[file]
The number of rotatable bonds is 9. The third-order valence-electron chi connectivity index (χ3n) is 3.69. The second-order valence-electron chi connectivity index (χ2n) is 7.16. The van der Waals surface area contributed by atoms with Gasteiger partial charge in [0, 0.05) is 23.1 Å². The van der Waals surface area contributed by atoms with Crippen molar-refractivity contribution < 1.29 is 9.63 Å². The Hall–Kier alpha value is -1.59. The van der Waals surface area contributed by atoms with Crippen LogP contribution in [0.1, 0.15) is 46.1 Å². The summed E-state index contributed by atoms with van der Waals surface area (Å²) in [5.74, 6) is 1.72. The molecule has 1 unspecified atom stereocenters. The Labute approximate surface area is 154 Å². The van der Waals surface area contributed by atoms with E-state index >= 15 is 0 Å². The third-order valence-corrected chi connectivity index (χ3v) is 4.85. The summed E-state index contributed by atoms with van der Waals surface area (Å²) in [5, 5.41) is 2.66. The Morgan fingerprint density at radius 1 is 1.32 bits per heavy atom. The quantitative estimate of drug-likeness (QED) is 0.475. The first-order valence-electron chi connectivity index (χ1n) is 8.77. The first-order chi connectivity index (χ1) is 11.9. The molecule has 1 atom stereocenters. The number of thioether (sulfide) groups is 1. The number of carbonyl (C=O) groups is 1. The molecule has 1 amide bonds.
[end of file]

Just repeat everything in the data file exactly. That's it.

The number of rotatable bonds is 9. The third-order valence-electron chi connectivity index (χ3n) is 3.69. The second-order valence-electron chi connectivity index (χ2n) is 7.16. The van der Waals surface area contributed by atoms with Gasteiger partial charge in [0, 0.05) is 23.1 Å². The van der Waals surface area contributed by atoms with Crippen molar-refractivity contribution < 1.29 is 9.63 Å². The Hall–Kier alpha value is -1.59. The van der Waals surface area contributed by atoms with Crippen LogP contribution in [0.1, 0.15) is 46.1 Å². The summed E-state index contributed by atoms with van der Waals surface area (Å²) in [5.74, 6) is 1.72. The molecule has 1 unspecified atom stereocenters. The Labute approximate surface area is 154 Å². The van der Waals surface area contributed by atoms with E-state index >= 15 is 0 Å². The third-order valence-corrected chi connectivity index (χ3v) is 4.85. The summed E-state index contributed by atoms with van der Waals surface area (Å²) in [5, 5.41) is 2.66. The Morgan fingerprint density at radius 1 is 1.32 bits per heavy atom. The quantitative estimate of drug-likeness (QED) is 0.475. The first-order valence-electron chi connectivity index (χ1n) is 8.77. The first-order chi connectivity index (χ1) is 11.9. The molecule has 1 atom stereocenters. The number of thioether (sulfide) groups is 1. The number of carbonyl (C=O) groups is 1. The molecule has 1 amide bonds.